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A returning emigrant's first impressions of the Swilly

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Michael McGowan was born in Cloghaneely in Co Donegal in 1865, and went to America in about 1885. He made a small fortune in the Klondike gold rush, and returned home in about 1904. Sean O hEochaidh recorded his story in 1941, and it was published in English as The Hard Road to Klondike. This is his first encounter with the Burtonport Extension, which had recently opened when he arrived back in Ireland.


As soon as we put our feet down on the quay at Derry, we

saw that there had been big changes since we had left home.

We went towards the hotels and the one we went into

was fairly full. We ordered a drink of ‘The Derry Hag’ as the

old people used call Watts’ whiskey. There was a man in our company

that got very friendly and it wasn’t long until he started to

tell us about the changes that had come over the country since

we had left it.


‘You don’t have to walk to Cloghaneely this time,’ he said,

‘as you and your fathers had to. The train goes now and you’ll

be able to take it as far as Cashelnagor.’

‘It’s good to hear that,’ we all said together.

‘And what‘s the reason for this sudden change?’ I asked the



‘I’ll tell you that,’ he said, ‘if you have time to listen to my

story. A Board was set up called the Congested Districts Board

and some years ago a man named Balfour visited your parts.

He enquired about the condition of the people and when he had

done that, he conferred with people in authority about schemes

to help the poor districts that stretch from here westwards to the

sea. As a result of that, the railway between Letterkenny and

Burtonport was started.’


‘It couldn’t be that this work took very long,’ said one of

my friends. '


‘It didn’t,’ said the gentleman, ‘and that's where the

workers did themselves damage. They were so enthusiastic at

the work that it only took two years to build the railway.

Gangs of them all worked together and they tore hills away and

filled in little valleys and it wasn’t long until there was silence

again all over the place. If they had had any sense, they could

have made the work last much longer. And the pay they were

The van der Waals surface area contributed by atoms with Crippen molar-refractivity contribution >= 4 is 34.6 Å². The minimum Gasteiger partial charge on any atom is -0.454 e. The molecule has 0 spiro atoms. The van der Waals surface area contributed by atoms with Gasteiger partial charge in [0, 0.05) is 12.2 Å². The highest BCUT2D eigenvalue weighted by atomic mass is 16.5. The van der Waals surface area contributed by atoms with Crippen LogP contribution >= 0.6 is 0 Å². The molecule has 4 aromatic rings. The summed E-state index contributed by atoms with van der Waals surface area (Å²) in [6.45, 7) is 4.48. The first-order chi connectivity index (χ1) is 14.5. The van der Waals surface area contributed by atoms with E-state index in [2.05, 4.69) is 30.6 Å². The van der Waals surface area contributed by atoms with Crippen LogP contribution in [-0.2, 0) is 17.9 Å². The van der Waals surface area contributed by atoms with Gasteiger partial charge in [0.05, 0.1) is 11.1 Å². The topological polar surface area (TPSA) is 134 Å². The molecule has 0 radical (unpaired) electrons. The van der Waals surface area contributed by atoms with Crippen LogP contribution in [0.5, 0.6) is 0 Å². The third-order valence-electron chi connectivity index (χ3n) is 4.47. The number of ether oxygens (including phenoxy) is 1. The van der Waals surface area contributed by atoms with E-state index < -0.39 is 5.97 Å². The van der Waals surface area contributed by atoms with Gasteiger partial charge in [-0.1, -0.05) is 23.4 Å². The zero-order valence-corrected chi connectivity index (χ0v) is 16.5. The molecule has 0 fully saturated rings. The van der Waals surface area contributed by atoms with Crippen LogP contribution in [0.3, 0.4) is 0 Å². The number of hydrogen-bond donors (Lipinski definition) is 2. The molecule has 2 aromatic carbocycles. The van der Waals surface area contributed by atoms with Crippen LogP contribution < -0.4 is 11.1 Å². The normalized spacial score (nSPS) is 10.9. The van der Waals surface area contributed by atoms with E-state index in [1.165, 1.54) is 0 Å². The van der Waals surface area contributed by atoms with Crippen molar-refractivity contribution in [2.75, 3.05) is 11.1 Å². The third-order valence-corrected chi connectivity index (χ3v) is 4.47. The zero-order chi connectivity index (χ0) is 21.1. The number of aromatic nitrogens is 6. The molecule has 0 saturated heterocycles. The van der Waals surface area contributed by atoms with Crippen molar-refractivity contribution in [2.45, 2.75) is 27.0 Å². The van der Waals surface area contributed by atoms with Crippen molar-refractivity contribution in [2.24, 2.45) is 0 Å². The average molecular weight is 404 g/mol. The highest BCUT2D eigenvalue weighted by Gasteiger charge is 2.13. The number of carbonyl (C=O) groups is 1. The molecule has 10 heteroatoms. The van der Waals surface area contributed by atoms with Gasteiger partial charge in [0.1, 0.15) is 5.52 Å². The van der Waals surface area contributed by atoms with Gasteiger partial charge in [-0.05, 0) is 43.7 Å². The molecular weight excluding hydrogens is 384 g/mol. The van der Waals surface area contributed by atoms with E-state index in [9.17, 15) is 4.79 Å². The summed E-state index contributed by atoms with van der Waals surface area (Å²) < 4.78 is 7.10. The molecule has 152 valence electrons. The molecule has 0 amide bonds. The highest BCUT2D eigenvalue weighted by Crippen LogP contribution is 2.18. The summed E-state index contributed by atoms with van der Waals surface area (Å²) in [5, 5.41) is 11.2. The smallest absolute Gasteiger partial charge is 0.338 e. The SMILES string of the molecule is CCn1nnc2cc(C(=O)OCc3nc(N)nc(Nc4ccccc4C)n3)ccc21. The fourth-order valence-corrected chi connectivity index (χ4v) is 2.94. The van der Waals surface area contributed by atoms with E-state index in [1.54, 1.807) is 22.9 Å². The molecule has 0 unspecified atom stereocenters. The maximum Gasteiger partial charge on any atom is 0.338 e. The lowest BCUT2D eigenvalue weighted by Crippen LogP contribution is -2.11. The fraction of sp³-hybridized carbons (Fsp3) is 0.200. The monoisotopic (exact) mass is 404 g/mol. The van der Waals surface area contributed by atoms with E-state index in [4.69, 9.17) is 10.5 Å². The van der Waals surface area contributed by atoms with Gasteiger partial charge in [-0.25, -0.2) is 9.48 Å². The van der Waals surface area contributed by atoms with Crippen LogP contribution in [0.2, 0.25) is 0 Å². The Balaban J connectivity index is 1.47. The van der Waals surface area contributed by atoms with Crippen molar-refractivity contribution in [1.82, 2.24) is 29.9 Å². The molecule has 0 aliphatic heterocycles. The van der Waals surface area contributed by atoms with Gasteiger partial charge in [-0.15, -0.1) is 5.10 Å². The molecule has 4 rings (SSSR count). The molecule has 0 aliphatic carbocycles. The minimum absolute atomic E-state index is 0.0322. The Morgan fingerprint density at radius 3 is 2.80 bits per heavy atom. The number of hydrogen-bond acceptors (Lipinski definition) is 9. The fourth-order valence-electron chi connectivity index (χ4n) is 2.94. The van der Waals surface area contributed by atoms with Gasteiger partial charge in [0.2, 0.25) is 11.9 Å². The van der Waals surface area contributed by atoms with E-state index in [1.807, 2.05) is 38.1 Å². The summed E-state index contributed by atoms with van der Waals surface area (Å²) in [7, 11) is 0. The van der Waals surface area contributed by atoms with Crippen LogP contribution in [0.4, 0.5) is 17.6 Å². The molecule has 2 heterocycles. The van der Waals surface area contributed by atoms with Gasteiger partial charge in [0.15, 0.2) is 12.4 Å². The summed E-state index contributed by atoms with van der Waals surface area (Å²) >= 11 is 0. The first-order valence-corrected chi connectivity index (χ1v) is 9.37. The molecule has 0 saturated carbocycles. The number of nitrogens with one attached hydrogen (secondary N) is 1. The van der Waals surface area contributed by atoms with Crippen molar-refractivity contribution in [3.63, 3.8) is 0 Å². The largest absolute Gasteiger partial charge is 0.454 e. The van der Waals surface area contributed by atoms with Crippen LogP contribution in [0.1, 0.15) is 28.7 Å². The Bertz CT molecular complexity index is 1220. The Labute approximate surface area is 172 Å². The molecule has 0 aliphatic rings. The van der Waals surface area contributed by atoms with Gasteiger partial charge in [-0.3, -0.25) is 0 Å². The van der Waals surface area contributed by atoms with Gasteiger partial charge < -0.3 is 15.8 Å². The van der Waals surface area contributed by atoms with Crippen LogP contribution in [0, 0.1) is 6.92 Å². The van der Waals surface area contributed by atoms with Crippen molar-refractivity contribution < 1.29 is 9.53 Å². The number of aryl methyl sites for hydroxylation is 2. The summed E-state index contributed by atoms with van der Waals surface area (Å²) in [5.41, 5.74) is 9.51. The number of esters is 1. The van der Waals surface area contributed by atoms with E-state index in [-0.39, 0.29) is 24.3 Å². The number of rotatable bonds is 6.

getting wasn’t even all that good—they were working from

dawn to dusk for a half-crown a day.’


‘What way did they bring the railway?’ asked Hugh



‘They brought it out the very cheapest way for themselves,’

said the gentleman, ‘and they’ll rue it for more than today.

They built it as straight as they could over hills and dales and

it doesn't go within miles of any village from here to Burton-

port. If they had built it along the coast, as they should have

done, the land would have been dear but instead they bought

the cheaper land and built it around by the foot of the hills.

Of course, from the tourists’ point of view, it goes through some

of the loveliest countryside in Ireland.’


‘The fishermen of the Rosses have benefited by it,’ said a

man from Burtonport who was in our company.

‘You could say that,’ said the Derryman, ‘and it will do

this town good too. It has done so already. There’s a man in

this town that has made a. small fortune out of clocks since the

railway started—a man named Faller. He began making

clocks and selling them for a pound each and there isn’t a house

between here and Arranmore that hasn’t a clock now.’


Next morning, we left; Derry. We were longing to see the

old home itself. The train wasn’t in too much of a hurry, even

if it was new. If you were a good walker, I’d say that there

were many stretches where you’d have had no trouble keeping

abreast of it. There were times when you’d have the urge to

leave it altogether—-like one man who went to America long

ago and who grew impatient with the sailing boat he was on.

He said he'd be better off walking - that he’d get there quicker.


Once when one of the two men who were in charge of the

train came into our compartment, I asked if it wasn’t possible

to make it go a bit quicker. He didn’t answer but sat down for

a minute at my side.


‘Did you ever hear of Columbkille’s prophecy?’ he asked.


‘I did, surely,’ I said.


‘Well,’ he said, ‘it was about the Black Pig's race: that the

day would come when the black pig would race from Deny

Bay to Burtonport. This is the black pig of the prophecy—and

you never saw a pig going fast!’

He got up then and went off roaring wit.h laughter.

In the end we got to the station at Cashelnagor and I don’t

suppose anyone ever got off a train feeling as good as I did then.

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